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Tags: Colored Pencil · Thinking Out Loud

Five Things…

January 29th, 2008 · 7 Comments

Rose tagged me for everyone’s favorite “Five Things You Don’t Know About Me” meme, so here goes. Prepare to be enlightened! Or something!

I play the drums.
And I’ll bet if you sit around me at work, the incessant tapping on my desk in rhythm to whatever I’m listening to on my iPod probably gave that away.
I work for AOL.
I started in late ‘99, just in time for the stock to hit its peak and be completely useless to me. And if you knew that I played drums by way of hearing me tap on my desk, then you already knew this one too.
I used to smoke.
Two packs of Basic Lights a day, but I quit three years ago. Now I can’t abide it.
Until 2003, I’d never been outside of the U.S..
And since then I’ve been to Germany, Austria, Ireland, Greece, Turkey, and the UK.
My wife and I are expecting our second child in March.
A boy!

Of course, a meme isn’t a meme if it isn’t passed on, so…

  • Jeanette Jobson, because she left such a nice comment about Nate & Hannah.
  • Cindy Li, even though I’m sure she’s been tagged with this meme before but without her excellent photographs to work from, a lot of my portraits wouldn’t exist.
  • Kevin Lawver, because outside of my own family, I’ve drawn more Lawvers than anyone else.
  • Paulette, because she was nice enough to add me to her blogroll.
  • Stuart Langridge, because this is just the sort of thing that I’m sure would conjure a litany of curses from him just for being tagged. And that amuses me.

Not that I expect any of you to carry it on. Well, except Stuart.

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Tags: Thinking Out Loud

Me, by Ener Popener

January 7th, 2008 · No Comments

I subscribe to several art related groups on Flickr, such as Colored Pencil Drawings and Your Art – Not Photography.

One of my favorites is Pencil Portraits thanks to its small member base (only around 400 as opposed to the Your Art’s nearly 10k), which keeps the signal to noise ratio down and because of its subject matter, naturally.

So, imagine my suprise when, a week or so ago, this drawing appeared in my feed reader:

Pencil portrait of yours truly by German artist Ener Popener
S.G. Chipman by Ener Popener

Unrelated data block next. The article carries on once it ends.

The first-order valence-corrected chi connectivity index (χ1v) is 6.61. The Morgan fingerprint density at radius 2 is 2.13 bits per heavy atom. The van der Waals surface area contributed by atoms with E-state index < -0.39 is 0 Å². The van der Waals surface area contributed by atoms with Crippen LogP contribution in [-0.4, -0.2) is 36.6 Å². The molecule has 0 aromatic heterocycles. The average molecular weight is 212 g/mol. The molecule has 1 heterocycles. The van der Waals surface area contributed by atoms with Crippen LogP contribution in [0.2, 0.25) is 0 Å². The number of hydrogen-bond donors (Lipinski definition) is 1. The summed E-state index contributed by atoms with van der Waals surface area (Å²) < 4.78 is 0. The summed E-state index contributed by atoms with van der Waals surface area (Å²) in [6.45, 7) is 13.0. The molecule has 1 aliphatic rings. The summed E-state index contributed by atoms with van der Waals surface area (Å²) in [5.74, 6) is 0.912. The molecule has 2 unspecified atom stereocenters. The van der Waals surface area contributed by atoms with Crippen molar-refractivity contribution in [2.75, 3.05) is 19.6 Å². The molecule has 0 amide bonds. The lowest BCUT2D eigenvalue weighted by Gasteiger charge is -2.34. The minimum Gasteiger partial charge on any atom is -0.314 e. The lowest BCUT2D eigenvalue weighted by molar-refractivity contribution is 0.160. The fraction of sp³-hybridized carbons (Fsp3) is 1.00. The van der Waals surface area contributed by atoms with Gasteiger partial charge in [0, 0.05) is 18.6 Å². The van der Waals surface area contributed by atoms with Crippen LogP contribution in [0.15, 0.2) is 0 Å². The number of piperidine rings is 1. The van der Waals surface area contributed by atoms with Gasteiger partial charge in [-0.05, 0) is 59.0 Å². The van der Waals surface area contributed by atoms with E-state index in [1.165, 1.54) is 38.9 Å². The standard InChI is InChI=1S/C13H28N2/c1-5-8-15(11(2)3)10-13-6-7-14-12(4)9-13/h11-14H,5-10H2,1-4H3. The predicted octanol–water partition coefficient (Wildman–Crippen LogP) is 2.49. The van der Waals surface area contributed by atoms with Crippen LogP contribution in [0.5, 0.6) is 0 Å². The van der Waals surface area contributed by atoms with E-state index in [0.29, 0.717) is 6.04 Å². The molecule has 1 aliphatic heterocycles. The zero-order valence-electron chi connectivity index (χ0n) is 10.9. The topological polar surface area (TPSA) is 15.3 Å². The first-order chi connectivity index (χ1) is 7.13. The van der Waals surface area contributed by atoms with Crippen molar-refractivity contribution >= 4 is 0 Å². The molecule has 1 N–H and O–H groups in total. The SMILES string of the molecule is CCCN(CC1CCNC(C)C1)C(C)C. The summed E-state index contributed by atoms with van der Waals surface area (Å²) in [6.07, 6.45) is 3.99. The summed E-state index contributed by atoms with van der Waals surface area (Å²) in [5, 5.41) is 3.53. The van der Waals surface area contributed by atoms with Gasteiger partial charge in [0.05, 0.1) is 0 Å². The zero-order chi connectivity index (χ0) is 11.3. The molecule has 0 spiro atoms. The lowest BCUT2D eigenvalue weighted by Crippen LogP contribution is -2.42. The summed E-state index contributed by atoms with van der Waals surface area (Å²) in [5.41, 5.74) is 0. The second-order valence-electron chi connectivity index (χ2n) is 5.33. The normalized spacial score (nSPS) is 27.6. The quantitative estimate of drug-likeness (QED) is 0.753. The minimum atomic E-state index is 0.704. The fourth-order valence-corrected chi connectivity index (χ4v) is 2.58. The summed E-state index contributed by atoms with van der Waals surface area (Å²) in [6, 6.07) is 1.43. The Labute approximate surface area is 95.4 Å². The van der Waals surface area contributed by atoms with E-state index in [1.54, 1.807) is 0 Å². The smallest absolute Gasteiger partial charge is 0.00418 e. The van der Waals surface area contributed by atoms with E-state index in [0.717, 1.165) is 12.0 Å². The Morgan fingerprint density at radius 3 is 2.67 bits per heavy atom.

I paused, cocked my head to the side, stared at it a moment and said “huh…that handsome devil certainly looks familiar.”

It was then that my one and a half year old walked over (whenever she sees the laptop open she wanders over and demands to watch Mahna Mahna), pointed at the drawing and said “Daddy!”.

Ener Popener, the artist, wasn’t pleased with the likeness when he first posted it, so I left a comment letting him know that Clara thought it was just fine. If a toddler can spot the likeness, you’re at the very least pretty close. :)

My thanks to Ener for taking the time to draw me – I was quite a suprise, not to mention flattering, that he thought enough of my work to do the portrait in the first place as a means of inviting me into his artist portrait group.

Now to find a good picture of Mr. Popener so I can return the favor.

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Tags: Thinking Out Loud

Goals for ‘08

January 3rd, 2008 · 8 Comments

  1. Start Working Larger I’ve been limiting myself to pieces no larger than 8.5 x 11″ for the past year because thats how big my scanner is. It seems silly to me now, but it made sense at one point. The largest piece I did in 2007 was 11 x 14″ and I was really happy with the way it turned out. I was less happy with how it photographed, which leads to goal number two…
  2. Set up a Photography Area I don’t own an SLR, but the point-n-click I have does fairly high resolution images. The issue I have is one of proper lighting. I want to be able to confidently and accurately capture my work. I’m tired of saying “it looks better in real life.”
  3. Get Back to Working with Clay This time last year I was heavily into creating clay caricatures and I’m starting to miss it. I stopped when my Mom suggested I do a portrait of my daughter, and found myself more interested in drawing than sculpting. I also want to sculpt things other than what I had been. I bought my daughter a play kitchen set for Christmas and it could use some more toy food, for example.
  4. Try Other Mediums I spent most of 2007 working in Colored Pencil, and found the inspiration to branch out a bit to graphite late in the year. I did a lot of oil painting in college, and would like to get back into that. I’d like to give pastels a try as well.
  5. Draw Things other than Faces As much as I love portraiture, I really don’t want it to stagnate. I want to start trying other subject matter – perhaps try my hand at a still life or two to start, and move on from there.
  6. Pursue More Commission Work I think I let a lot of commissions slip through the cracks last year by not going after them with more vigor. I read somewhere that people don’t make up their mind about a purchase until they’ve been reminded of it around eight or nine times. Folks would approach me, mention how much they loved my work, say they wanted one, I’d say “great!” and nothing would come of it because I didn’t follow up (because I expected them to…foolish me). This year, if you ask me about a portrait, expect to be harassed until you have it in your hands :)

And you? What do you plan to accomplish this year?

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Tags: Thinking Out Loud